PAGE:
Critical Point:

Given a mapping f of a surface into space and a unit vector z, the critical points of the mapping f in the direction z are the singularities of the height function induced by f in the direction z.

For smooth surfaces, these are the points where the tangent plane to the surface is perpendicular to z.

Generically, the critical points of a surface in space are isolated points. A level set containing a critical point is called a critical level of the surface in the direction z.

In general, the critical points are the points where the topology of the level sets (for the given direction) change, usually be a change in the number of components in the level set (a component appears or disappears, two components join at a critical point to form one component, or one component breaks into two). Because of this, the topology of the surface is completely determined by the changes that occur at the critical points. An important observation is that the Euler characteristic of a surface can be computed by adding the number of maxima and minima, and subtracting the number of saddles.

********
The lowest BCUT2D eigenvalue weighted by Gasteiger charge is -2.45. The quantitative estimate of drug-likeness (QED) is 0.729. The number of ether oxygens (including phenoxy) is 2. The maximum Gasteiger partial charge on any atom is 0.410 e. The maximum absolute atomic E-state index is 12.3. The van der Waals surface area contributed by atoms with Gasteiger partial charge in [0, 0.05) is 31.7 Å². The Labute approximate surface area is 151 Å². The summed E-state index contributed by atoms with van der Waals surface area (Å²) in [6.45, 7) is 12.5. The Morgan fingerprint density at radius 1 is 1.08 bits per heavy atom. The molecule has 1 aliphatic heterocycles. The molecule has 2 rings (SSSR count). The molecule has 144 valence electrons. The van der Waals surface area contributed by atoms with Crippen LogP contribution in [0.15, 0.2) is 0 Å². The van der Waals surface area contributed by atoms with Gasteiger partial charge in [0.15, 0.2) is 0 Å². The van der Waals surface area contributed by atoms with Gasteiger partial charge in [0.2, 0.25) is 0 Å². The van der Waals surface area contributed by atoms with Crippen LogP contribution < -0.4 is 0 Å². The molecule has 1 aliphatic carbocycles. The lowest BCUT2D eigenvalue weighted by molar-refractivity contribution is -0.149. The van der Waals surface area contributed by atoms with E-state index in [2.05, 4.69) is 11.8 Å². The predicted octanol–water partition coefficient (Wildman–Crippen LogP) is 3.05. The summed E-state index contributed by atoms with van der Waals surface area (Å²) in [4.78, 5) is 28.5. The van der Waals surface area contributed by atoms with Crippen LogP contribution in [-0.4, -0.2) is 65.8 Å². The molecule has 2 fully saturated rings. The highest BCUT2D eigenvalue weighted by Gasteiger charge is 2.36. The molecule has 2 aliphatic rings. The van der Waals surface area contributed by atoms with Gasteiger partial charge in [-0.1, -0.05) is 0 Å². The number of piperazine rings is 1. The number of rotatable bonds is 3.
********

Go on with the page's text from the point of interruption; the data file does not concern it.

See also:

[More] Maxima, minima, and saddles

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8/12/94 -- The Geometry Center